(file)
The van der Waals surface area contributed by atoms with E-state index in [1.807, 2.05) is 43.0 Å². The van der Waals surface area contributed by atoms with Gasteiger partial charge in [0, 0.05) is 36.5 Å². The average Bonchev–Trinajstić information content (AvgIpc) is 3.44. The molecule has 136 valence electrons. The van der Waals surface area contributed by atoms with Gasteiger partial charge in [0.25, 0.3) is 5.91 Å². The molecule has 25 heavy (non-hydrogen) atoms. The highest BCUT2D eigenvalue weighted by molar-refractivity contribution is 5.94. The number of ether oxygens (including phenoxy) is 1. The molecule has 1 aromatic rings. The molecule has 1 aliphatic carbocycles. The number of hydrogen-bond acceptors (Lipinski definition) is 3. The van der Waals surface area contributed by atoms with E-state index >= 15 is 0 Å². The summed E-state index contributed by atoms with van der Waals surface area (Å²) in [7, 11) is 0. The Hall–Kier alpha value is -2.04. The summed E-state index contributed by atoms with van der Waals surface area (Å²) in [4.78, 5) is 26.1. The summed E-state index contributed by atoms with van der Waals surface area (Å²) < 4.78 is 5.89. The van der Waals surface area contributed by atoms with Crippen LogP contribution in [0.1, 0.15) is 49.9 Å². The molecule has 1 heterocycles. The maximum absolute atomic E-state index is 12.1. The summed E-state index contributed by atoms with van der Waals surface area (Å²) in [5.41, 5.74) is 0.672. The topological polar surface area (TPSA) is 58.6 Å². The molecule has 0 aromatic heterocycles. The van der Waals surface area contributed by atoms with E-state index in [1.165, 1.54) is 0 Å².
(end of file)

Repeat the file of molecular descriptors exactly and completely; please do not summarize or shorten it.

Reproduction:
The van der Waals surface area contributed by atoms with E-state index in [1.807, 2.05) is 43.0 Å². The van der Waals surface area contributed by atoms with Gasteiger partial charge in [0, 0.05) is 36.5 Å². The average Bonchev–Trinajstić information content (AvgIpc) is 3.44. The molecule has 136 valence electrons. The van der Waals surface area contributed by atoms with Gasteiger partial charge in [0.25, 0.3) is 5.91 Å². The molecule has 25 heavy (non-hydrogen) atoms. The highest BCUT2D eigenvalue weighted by molar-refractivity contribution is 5.94. The number of ether oxygens (including phenoxy) is 1. The molecule has 1 aromatic rings. The molecule has 1 aliphatic carbocycles. The number of hydrogen-bond acceptors (Lipinski definition) is 3. The van der Waals surface area contributed by atoms with E-state index >= 15 is 0 Å². The summed E-state index contributed by atoms with van der Waals surface area (Å²) in [7, 11) is 0. The Hall–Kier alpha value is -2.04. The summed E-state index contributed by atoms with van der Waals surface area (Å²) in [4.78, 5) is 26.1. The summed E-state index contributed by atoms with van der Waals surface area (Å²) < 4.78 is 5.89. The van der Waals surface area contributed by atoms with Crippen LogP contribution in [0.1, 0.15) is 49.9 Å². The molecule has 1 heterocycles. The maximum absolute atomic E-state index is 12.1. The summed E-state index contributed by atoms with van der Waals surface area (Å²) in [5.41, 5.74) is 0.672. The topological polar surface area (TPSA) is 58.6 Å². The molecule has 0 aromatic heterocycles. The van der Waals surface area contributed by atoms with E-state index in [1.165, 1.54) is 0 Å².